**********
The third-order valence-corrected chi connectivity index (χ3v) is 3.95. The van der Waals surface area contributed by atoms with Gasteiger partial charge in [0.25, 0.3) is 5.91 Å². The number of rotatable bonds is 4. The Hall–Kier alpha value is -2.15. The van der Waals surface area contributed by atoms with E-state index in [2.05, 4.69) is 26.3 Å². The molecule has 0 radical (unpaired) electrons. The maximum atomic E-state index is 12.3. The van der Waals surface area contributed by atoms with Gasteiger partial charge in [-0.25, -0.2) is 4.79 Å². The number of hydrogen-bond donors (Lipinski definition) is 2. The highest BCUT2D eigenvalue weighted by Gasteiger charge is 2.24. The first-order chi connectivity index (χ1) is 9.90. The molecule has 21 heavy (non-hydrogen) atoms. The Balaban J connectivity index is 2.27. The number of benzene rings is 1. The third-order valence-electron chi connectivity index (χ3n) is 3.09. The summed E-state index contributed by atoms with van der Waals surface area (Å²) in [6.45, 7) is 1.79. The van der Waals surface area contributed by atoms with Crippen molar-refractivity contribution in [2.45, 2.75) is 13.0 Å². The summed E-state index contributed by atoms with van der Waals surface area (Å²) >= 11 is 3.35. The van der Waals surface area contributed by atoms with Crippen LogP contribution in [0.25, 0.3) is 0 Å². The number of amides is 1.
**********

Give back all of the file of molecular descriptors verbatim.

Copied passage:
The third-order valence-corrected chi connectivity index (χ3v) is 3.95. The van der Waals surface area contributed by atoms with Gasteiger partial charge in [0.25, 0.3) is 5.91 Å². The number of rotatable bonds is 4. The Hall–Kier alpha value is -2.15. The van der Waals surface area contributed by atoms with E-state index in [2.05, 4.69) is 26.3 Å². The molecule has 0 radical (unpaired) electrons. The maximum atomic E-state index is 12.3. The van der Waals surface area contributed by atoms with Gasteiger partial charge in [-0.25, -0.2) is 4.79 Å². The number of hydrogen-bond donors (Lipinski definition) is 2. The highest BCUT2D eigenvalue weighted by Gasteiger charge is 2.24. The first-order chi connectivity index (χ1) is 9.90. The molecule has 21 heavy (non-hydrogen) atoms. The Balaban J connectivity index is 2.27. The number of benzene rings is 1. The third-order valence-electron chi connectivity index (χ3n) is 3.09. The summed E-state index contributed by atoms with van der Waals surface area (Å²) in [6.45, 7) is 1.79. The van der Waals surface area contributed by atoms with Crippen molar-refractivity contribution in [2.45, 2.75) is 13.0 Å². The summed E-state index contributed by atoms with van der Waals surface area (Å²) >= 11 is 3.35. The van der Waals surface area contributed by atoms with Crippen LogP contribution in [0.25, 0.3) is 0 Å². The number of amides is 1.